Here's a little sample of an exchange between several of my coworkers when we were discussing the upcoming 4th of July festivities in a staff meeting this morning:

Coworker #1: So, you having a big fireworks show at your house?

Coworker #2: I don't want to, but my significant other and his brother went up to Brodhead last week and stocked up. They can do what they want, but I'm not getting arrested for it. I'll be in the house if the cops show up.

Coworker #3: Can't you get a pretty big fine for shooting off fireworks?

Coworker #4 Yeah, like 2000 bucks or something. It sucks, because every time I cross the border, there are about a gajillion signs advertising fireworks. It's hard to just drive by and not buy some.

Coworker #1: So, you bought some.

Coworker #4: About a thousand dollars worth, yeah.

While Illinois doesn't have the most restrictive laws on fireworks (that distinction goes to Massachusetts, where all consumer fireworks are banned except for professional shows), we're one of 3 states where very limited types of fireworks are okay, but going beyond that will potentially cause some trouble between you and law enforcement.

Illinois, Ohio, and Vermont allow residents to enjoy wire or wood stick sparklers, along with some things that are called "novelty items." Ohio did just recently pass a bill that aims to "loosen up" their fireworks laws.

Here in Illinois, we have something called The Pyrotechnic Use Act (PUA), which, according to, "bans the sale, possession, and use of all 'consumer fireworks.' That’s the stuff you can buy legally in some states, like firecrackers, bottle rockets, and roman candles. Violating the PUA can result in up to 1 year in prison and a $2500 fine."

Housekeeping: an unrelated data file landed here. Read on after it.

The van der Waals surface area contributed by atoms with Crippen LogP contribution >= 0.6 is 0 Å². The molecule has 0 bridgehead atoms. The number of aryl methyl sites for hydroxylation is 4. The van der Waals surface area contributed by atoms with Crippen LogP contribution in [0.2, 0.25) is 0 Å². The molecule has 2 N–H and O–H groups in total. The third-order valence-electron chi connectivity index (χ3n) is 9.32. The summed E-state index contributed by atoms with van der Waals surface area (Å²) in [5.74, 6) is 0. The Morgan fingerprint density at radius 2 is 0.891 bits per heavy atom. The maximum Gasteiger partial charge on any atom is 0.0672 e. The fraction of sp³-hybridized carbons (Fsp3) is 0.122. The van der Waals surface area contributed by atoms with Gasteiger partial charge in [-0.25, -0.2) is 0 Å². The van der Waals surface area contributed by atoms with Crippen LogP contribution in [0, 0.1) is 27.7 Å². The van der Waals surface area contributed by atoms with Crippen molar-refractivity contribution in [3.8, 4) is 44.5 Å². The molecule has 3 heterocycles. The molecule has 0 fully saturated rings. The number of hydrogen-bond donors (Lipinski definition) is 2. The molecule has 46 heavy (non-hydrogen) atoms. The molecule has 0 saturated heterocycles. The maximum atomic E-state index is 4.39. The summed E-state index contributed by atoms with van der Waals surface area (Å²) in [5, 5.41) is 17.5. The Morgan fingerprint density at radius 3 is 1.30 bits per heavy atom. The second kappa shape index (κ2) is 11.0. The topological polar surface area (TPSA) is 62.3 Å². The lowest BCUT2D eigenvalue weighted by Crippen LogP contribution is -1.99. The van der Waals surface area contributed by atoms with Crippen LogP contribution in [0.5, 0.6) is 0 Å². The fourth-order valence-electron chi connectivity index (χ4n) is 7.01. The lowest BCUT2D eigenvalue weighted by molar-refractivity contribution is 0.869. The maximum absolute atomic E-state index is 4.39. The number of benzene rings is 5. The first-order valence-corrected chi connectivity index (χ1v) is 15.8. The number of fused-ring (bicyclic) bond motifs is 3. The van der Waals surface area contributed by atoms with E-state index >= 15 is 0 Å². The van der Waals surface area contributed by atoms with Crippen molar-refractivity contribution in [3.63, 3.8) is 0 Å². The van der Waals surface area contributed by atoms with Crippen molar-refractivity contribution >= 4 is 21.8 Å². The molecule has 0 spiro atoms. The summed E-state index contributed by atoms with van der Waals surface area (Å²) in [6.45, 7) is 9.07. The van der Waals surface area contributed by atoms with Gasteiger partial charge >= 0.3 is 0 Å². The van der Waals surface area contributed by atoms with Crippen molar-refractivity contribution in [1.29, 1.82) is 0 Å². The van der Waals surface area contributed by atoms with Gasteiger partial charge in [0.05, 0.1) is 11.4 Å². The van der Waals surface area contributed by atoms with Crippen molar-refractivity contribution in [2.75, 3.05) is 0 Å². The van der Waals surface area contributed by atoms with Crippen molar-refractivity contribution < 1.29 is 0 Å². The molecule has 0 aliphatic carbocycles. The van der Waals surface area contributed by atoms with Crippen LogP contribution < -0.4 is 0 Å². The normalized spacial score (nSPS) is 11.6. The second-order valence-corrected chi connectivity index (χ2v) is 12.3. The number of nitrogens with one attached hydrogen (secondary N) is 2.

Here's what's legal in Illinois (according to the PUA):

  • Sparklers
  • Some small-cap guns
  • Snake or glow worm pellets
  • Smoke devices
  • Trick noisemakers (known as party poppers)
  • Booby traps
  • Snappers
  • Trick matches
  • Cigarette loads

There might be more, but that's all I could find in the "what's legal" column.

Illinois Policy Institute points out the irony in Illinois' ban on bottle rockets, but acceptance of sparklers:

Nationwide, there were 10,000 fireworks injuries requiring a trip to the emergency room in 2019, with sparklers causing 2.25 times as many injuries as bottle rockets. Illinois allows sparklers but bans bottle rockets.

READ ON: See the States Where People Live the Longest

Stacker used data from the 2020 County Health Rankings to rank every state's average life expectancy from lowest to highest. The 2020 County Health Rankings values were calculated using mortality counts from the 2016-2018 National Center for Health Statistics. The U.S. Census 2019 American Community Survey and America's Health Rankings Senior Report 2019 data were also used to provide demographics on the senior population of each state and the state's rank on senior health care, respectively.

Read on to learn the average life expectancy in each state.

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